“George Floyd’s story is the story of black folks,” he said. “You kept your knee on our neck. We had creative skills, but we couldn’t get your knee off our neck. It’s time for us in George’s name to stand up and say, ‘Get your knee off our necks.’”
Sharpton called for a moment of silence for exactly 8 minutes and 46 seconds, which was the amount of time Chauvin kneeled on Floyd’s neck, even as Floyd begged and pleaded that he couldn’t breathe and called out for his mother. The video, along with recent outrage over the deaths of Breonna Taylor and Ahmaud Arbery, has sparked waves of global protests against police brutality.
“That’s how long he was laying there,” Sharpton said when the silence broke. “They had enough time. Now what will we do?”
The civil rights leader revealed that the families of Black people who have died at the hands of police officers will organize and lead a March on Washington to demand change.
“On August 28, the 57th anniversary of the March on Washington, we’re going back to Washington … We’re going back this August 28 to restore and recommit that dream (of Dr. Martin Luther King Jr.) … We need to go back to Washington and stand up, black, white, Latino, Arab, in the shadows of Lincoln and tell them this is the time to stop this.”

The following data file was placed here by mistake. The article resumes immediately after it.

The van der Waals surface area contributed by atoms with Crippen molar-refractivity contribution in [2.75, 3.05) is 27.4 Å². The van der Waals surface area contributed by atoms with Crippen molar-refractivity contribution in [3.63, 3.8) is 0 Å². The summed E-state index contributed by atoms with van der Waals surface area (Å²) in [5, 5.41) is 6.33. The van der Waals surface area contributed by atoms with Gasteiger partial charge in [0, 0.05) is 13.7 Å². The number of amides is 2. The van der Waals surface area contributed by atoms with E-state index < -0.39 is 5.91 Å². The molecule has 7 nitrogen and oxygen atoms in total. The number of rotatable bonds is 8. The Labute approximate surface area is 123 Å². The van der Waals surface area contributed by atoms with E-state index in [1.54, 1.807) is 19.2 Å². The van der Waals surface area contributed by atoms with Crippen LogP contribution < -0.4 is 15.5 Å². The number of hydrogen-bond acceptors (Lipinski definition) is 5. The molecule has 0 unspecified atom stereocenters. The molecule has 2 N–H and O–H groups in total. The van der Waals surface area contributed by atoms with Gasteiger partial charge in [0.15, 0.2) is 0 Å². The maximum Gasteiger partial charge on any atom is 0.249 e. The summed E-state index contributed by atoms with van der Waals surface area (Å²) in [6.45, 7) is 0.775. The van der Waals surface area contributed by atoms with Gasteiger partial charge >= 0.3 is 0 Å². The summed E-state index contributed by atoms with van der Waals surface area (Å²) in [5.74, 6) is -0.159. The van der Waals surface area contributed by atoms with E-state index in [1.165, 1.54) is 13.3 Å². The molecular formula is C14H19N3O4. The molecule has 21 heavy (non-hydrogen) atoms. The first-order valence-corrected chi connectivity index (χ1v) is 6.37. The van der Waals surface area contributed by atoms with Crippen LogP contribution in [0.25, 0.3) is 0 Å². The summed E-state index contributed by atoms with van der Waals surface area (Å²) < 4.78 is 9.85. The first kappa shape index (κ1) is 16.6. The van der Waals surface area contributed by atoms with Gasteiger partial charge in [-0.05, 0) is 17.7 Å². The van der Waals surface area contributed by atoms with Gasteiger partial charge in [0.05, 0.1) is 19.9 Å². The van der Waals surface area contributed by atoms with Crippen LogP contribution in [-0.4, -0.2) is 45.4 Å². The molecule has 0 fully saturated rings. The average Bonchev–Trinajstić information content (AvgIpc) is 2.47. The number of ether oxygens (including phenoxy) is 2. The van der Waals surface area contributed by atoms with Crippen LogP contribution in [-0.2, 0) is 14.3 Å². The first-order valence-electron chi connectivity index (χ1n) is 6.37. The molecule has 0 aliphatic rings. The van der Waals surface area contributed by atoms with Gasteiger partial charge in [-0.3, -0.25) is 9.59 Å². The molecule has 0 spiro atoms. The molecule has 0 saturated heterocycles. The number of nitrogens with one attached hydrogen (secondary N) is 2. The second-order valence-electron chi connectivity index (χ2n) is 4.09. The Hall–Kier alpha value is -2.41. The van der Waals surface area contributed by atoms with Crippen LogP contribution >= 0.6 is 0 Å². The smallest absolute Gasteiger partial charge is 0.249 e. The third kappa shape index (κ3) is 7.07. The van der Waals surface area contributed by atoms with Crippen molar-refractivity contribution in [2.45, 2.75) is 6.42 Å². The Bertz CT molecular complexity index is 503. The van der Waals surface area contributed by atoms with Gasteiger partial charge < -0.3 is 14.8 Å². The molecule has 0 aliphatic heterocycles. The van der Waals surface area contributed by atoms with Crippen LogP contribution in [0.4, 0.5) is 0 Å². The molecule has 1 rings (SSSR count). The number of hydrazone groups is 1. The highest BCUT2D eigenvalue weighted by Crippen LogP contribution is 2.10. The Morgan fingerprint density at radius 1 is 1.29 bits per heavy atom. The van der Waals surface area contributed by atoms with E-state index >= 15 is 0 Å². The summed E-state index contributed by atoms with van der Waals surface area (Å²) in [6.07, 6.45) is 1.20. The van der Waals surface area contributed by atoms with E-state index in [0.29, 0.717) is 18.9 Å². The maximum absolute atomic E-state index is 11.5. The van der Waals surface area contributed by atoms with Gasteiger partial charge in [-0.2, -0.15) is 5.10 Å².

Among the families will be those of Floyd, along with Eric Garner, who was also killed by a police officer while pleading that he could not breathe.
The March is ”going to be getting us ready to vote, not just for who’s going to be in the White House, but the statehouse and the city councils that allow these policing measures to go unquestioned,” Sharpton said.
Sharpton also criticized Donald Trump’s vapid and violent photo-op in front of a church in Washington, D.C. this week. Ahead of the photo-op, where Trump held the Bible upside down, he ordered peaceful protesters tear-gassed and aggressively dispersed.
“If he is watching, I’d like him to open that Bible and reach Ecclesiastes 3,” he said.
“‘To every season, there is a time.’ I’d like him to understand what time it is.”
“This is the time for dealing with accountability in the criminal justice system … There is a time and a season for everything,” he added. “Time is up. Time is out. This is the time.”